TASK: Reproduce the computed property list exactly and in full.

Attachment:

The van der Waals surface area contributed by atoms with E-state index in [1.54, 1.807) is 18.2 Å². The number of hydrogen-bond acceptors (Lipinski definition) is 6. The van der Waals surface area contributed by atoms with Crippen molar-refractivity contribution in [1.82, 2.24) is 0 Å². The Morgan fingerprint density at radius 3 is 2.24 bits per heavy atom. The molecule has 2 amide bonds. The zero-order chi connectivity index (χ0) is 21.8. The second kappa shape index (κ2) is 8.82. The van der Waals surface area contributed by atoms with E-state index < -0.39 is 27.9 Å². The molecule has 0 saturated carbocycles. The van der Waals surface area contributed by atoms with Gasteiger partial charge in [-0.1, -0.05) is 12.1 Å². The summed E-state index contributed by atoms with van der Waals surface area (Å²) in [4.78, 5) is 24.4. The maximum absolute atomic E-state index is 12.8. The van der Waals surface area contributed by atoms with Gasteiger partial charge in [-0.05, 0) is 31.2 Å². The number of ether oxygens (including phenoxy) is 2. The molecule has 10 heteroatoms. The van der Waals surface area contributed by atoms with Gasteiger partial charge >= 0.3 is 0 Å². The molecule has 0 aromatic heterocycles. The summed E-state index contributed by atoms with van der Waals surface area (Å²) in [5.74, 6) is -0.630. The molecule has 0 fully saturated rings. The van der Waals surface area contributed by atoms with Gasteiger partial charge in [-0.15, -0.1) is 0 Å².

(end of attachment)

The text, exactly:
The van der Waals surface area contributed by atoms with E-state index in [1.54, 1.807) is 18.2 Å². The number of hydrogen-bond acceptors (Lipinski definition) is 6. The van der Waals surface area contributed by atoms with Crippen molar-refractivity contribution in [1.82, 2.24) is 0 Å². The Morgan fingerprint density at radius 3 is 2.24 bits per heavy atom. The molecule has 2 amide bonds. The zero-order chi connectivity index (χ0) is 21.8. The second kappa shape index (κ2) is 8.82. The van der Waals surface area contributed by atoms with E-state index < -0.39 is 27.9 Å². The molecule has 0 saturated carbocycles. The van der Waals surface area contributed by atoms with Gasteiger partial charge in [-0.1, -0.05) is 12.1 Å². The summed E-state index contributed by atoms with van der Waals surface area (Å²) in [4.78, 5) is 24.4. The maximum absolute atomic E-state index is 12.8. The van der Waals surface area contributed by atoms with Gasteiger partial charge in [-0.05, 0) is 31.2 Å². The number of ether oxygens (including phenoxy) is 2. The molecule has 10 heteroatoms. The van der Waals surface area contributed by atoms with Gasteiger partial charge >= 0.3 is 0 Å². The molecule has 0 aromatic heterocycles. The summed E-state index contributed by atoms with van der Waals surface area (Å²) in [5.74, 6) is -0.630. The molecule has 0 fully saturated rings. The van der Waals surface area contributed by atoms with Gasteiger partial charge in [-0.15, -0.1) is 0 Å².